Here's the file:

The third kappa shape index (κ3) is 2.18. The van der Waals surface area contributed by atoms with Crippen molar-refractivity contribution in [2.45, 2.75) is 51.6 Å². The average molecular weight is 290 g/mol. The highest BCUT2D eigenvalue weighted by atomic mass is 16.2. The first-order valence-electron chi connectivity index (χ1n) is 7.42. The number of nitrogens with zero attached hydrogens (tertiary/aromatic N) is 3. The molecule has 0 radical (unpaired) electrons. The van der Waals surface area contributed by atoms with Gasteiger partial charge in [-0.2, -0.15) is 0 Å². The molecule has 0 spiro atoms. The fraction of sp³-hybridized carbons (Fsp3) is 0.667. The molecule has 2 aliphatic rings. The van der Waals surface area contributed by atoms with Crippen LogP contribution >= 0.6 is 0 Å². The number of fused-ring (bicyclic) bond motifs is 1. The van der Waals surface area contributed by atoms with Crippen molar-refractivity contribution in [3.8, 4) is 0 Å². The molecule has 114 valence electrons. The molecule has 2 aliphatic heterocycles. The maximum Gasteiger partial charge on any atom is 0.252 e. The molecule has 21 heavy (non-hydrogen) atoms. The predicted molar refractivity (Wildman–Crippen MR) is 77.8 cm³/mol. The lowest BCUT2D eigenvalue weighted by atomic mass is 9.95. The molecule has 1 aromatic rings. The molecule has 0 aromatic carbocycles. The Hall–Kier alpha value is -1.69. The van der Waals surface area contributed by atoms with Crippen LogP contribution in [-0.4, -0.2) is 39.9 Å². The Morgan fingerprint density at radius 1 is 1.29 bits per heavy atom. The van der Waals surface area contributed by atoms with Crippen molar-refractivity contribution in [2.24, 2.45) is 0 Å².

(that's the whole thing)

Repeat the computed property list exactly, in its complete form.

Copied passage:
The third kappa shape index (κ3) is 2.18. The van der Waals surface area contributed by atoms with Crippen molar-refractivity contribution in [2.45, 2.75) is 51.6 Å². The average molecular weight is 290 g/mol. The highest BCUT2D eigenvalue weighted by atomic mass is 16.2. The first-order valence-electron chi connectivity index (χ1n) is 7.42. The number of nitrogens with zero attached hydrogens (tertiary/aromatic N) is 3. The molecule has 0 radical (unpaired) electrons. The van der Waals surface area contributed by atoms with Gasteiger partial charge in [-0.2, -0.15) is 0 Å². The molecule has 0 spiro atoms. The fraction of sp³-hybridized carbons (Fsp3) is 0.667. The molecule has 2 aliphatic rings. The van der Waals surface area contributed by atoms with Crippen LogP contribution >= 0.6 is 0 Å². The number of fused-ring (bicyclic) bond motifs is 1. The van der Waals surface area contributed by atoms with Crippen molar-refractivity contribution in [3.8, 4) is 0 Å². The molecule has 114 valence electrons. The molecule has 2 aliphatic heterocycles. The maximum Gasteiger partial charge on any atom is 0.252 e. The molecule has 21 heavy (non-hydrogen) atoms. The predicted molar refractivity (Wildman–Crippen MR) is 77.8 cm³/mol. The lowest BCUT2D eigenvalue weighted by atomic mass is 9.95. The molecule has 1 aromatic rings. The molecule has 0 aromatic carbocycles. The Hall–Kier alpha value is -1.69. The van der Waals surface area contributed by atoms with Crippen LogP contribution in [-0.4, -0.2) is 39.9 Å². The Morgan fingerprint density at radius 1 is 1.29 bits per heavy atom. The van der Waals surface area contributed by atoms with Crippen molar-refractivity contribution in [2.24, 2.45) is 0 Å².